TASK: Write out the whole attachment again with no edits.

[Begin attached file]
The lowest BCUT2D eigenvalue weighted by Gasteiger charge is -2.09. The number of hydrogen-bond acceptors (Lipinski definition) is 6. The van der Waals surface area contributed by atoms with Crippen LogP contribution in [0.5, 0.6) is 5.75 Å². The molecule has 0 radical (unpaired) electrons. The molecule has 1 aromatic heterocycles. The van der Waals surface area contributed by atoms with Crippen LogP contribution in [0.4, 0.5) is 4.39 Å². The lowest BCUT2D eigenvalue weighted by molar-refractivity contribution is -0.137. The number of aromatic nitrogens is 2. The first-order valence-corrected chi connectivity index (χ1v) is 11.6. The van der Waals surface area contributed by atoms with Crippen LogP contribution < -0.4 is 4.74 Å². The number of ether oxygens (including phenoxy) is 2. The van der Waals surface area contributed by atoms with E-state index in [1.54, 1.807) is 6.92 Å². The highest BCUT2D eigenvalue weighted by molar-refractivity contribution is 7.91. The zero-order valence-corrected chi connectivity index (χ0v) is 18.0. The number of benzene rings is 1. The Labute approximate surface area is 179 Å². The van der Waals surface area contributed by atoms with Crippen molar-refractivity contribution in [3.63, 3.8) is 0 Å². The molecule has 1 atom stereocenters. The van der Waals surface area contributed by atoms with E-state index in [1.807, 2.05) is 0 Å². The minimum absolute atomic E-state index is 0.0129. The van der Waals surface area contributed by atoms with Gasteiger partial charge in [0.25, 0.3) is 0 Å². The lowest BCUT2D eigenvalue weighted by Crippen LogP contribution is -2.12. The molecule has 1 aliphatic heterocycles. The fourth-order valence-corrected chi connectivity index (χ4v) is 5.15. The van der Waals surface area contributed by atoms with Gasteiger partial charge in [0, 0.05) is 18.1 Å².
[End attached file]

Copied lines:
The lowest BCUT2D eigenvalue weighted by Gasteiger charge is -2.09. The number of hydrogen-bond acceptors (Lipinski definition) is 6. The van der Waals surface area contributed by atoms with Crippen LogP contribution in [0.5, 0.6) is 5.75 Å². The molecule has 0 radical (unpaired) electrons. The molecule has 1 aromatic heterocycles. The van der Waals surface area contributed by atoms with Crippen LogP contribution in [0.4, 0.5) is 4.39 Å². The lowest BCUT2D eigenvalue weighted by molar-refractivity contribution is -0.137. The number of aromatic nitrogens is 2. The first-order valence-corrected chi connectivity index (χ1v) is 11.6. The van der Waals surface area contributed by atoms with Crippen LogP contribution < -0.4 is 4.74 Å². The number of ether oxygens (including phenoxy) is 2. The van der Waals surface area contributed by atoms with E-state index in [1.54, 1.807) is 6.92 Å². The highest BCUT2D eigenvalue weighted by molar-refractivity contribution is 7.91. The zero-order valence-corrected chi connectivity index (χ0v) is 18.0. The number of benzene rings is 1. The Labute approximate surface area is 179 Å². The van der Waals surface area contributed by atoms with Crippen molar-refractivity contribution in [3.63, 3.8) is 0 Å². The molecule has 1 atom stereocenters. The van der Waals surface area contributed by atoms with E-state index in [1.807, 2.05) is 0 Å². The minimum absolute atomic E-state index is 0.0129. The van der Waals surface area contributed by atoms with Gasteiger partial charge in [0.25, 0.3) is 0 Å². The lowest BCUT2D eigenvalue weighted by Crippen LogP contribution is -2.12. The molecule has 1 aliphatic heterocycles. The fourth-order valence-corrected chi connectivity index (χ4v) is 5.15. The van der Waals surface area contributed by atoms with Gasteiger partial charge in [0, 0.05) is 18.1 Å².